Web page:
Warning: Be sure to at least read through all the steps in this guide before making any real changes. There is always a risk for losing your data when adjusting partitions.

Preamble

Here are the steps involved with adding new partitions:

  1. Create new partitions.
  2. Mount the new partitions in a temporary location.
  3. Copy the existing files from old partition to the newly created partitions in their temporary locations.
  4. Delete the files under the original directories
  5. Move new partition from their temporary mount points to their permanent homes
  6. Update fstab accordingly.

Creating the New Partitions

Warning: Changing, Resizing and/or Creating partitions has the VERY REAL potential to cause DATA LOSS Use common sense. BACKUP ANYTHING YOU DO NOT WANT TO LOSE!

New partitions can be created either on previously unpartitioned sections of an existing disk (or raid array in my case) or simply on an additional newly installed drive.

You will need your filesystems to be UNMOUNTED when you make changes such as adding new partitions to the free space on your disk or shrinking partitions. Therefore you will need to boot into an environment such as provided by the install CD in Rescue mode.

Command line utilities such as fdisk, cfdisk or sfdisk can be used, but if you are unfamiliar with creating partitions and filesystems Gparted-Live iso is recommended. It provides a nice gui and additional checks to make sure what you are doing is okay. See also GParted for how to use GParted.

Extended Growth & Logical Partitioning

Partitions come in three main flavors: Primary, Extended and Logical. An Extended partition is for the most part just a "wrapper" to contain logical partitions.

If you have a typical Linux partition scheme, then you probably have a single "extended" partition with "logical" partitions of '/', '/home' and possibly a '/boot' partition. Your logical partitions will probably completely fill the extended partition they reside in. Before you can add additional partitions, you must grow the current extended partition to make room for your new logical partitions, or you can create a new extended partition. I prefer to grow the extended partition then add the new logical partitions. I find no need for primary partitions unless dual booting windows.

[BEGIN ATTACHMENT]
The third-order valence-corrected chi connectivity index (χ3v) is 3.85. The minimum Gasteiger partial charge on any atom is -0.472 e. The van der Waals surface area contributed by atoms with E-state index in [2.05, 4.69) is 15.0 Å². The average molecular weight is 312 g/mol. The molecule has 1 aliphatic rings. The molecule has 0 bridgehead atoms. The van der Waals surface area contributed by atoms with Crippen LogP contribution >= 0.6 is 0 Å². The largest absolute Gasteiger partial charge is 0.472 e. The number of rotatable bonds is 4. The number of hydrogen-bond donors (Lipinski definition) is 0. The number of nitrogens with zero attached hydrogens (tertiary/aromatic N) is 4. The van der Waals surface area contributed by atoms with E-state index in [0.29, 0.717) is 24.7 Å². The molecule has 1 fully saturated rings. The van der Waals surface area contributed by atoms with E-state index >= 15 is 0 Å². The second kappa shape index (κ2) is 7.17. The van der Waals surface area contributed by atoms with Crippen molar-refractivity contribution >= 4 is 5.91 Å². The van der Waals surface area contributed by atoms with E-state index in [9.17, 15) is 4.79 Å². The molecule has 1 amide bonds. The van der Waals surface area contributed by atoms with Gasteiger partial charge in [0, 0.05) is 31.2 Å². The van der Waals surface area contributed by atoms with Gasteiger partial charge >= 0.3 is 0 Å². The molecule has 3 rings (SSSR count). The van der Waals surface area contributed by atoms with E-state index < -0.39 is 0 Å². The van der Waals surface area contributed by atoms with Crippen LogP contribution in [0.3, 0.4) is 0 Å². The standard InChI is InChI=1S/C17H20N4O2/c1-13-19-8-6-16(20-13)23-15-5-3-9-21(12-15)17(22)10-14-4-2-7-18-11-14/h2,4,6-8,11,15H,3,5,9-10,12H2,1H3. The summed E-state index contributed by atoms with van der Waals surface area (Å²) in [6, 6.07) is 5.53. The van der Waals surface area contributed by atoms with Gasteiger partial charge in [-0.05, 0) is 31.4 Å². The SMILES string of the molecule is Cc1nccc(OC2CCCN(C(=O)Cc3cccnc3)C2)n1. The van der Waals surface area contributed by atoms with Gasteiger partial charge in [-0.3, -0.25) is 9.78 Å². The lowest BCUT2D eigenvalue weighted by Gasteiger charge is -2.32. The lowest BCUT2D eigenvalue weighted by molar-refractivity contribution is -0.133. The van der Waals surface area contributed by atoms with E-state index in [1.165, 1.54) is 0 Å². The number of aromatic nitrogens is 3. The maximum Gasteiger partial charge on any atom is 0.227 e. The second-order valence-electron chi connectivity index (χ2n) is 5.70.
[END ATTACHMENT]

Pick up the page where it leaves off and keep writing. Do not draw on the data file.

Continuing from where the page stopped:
You will need to create a filesystem on the new partitions with 'mkfs -t <fstype>' or you may select the desired filesystem when defining your partition with Gparted. If you do not know which filesystem you are using, then from the command line type "df -hT" and check the type column.

Moving Existing Data to the New Partition

To benefit from the extra space provided by the new partitions, the new partitions need to be integrated into the filesystem.

Files should not be written to the parts of the filesystem you are moving during this process. The safest way to accomplish the copy and delete is to either boot from your install cd into rescue mode and create mount points to hold your / filesystem and the new partitions, or alternatively shutdown anything that could write to or read from the existing directories. For example, for /var, syslog-ng needed to be shutdown. If using dmraid, issue "dmraid -ay" to activate your raid sets when booting from the install CD into rescue mode.

The basic process (as root) is:

Stop any processes that might write to the old directories.

# /etc/rc.d/syslog-ng stop

Create temporary mount points for your new partitions.

# mkdir /mnt/newtemp

Mount the new partitions on the temporary mount points.

# mount /dev/sda5 /mnt/newtemp
Warning: Before doing this ensure that the system does not still need read or write access to these folders

Copy the information from the old directories to the new partitions.

# cp -a /olddir /mnt/newtemp

Confirm the information was written to the new partitions with ls, diff, etc. When you are certain the information was written correctly to the new partitions delete the information from the old directories.

# rm -r /olddir

Remounting the New Partitions on the Filesystem

Next the new partition(s) should be unmounted from their temporary location(s) and assigned their proper place in the filesystem.

Manually remounting and checking

Unmount the new partitions from the temporary mount point

umount /mnt/newtemp

Mount the new partitions as /newdir

mount /dev/sda5 /newdir

Now the new partitions are in the proper location in the filesystem and you can confirm the new room with df -h

Permanent remounting

Finally make the new changes permanent by adding the new mount configuration to /etc/fstab. As root edit /etc/fstab adding something similar to the following corresponding to your own new partitions:

/dev/sda5 /newdir ext3 defaults 0 2

(See the fstab article for more details.)

If you have disabled any running processes, restart or enable them, check the files on your new partitions to insure all is well and check the logs for any permission errors. Then reboot and make sure it all works as expected.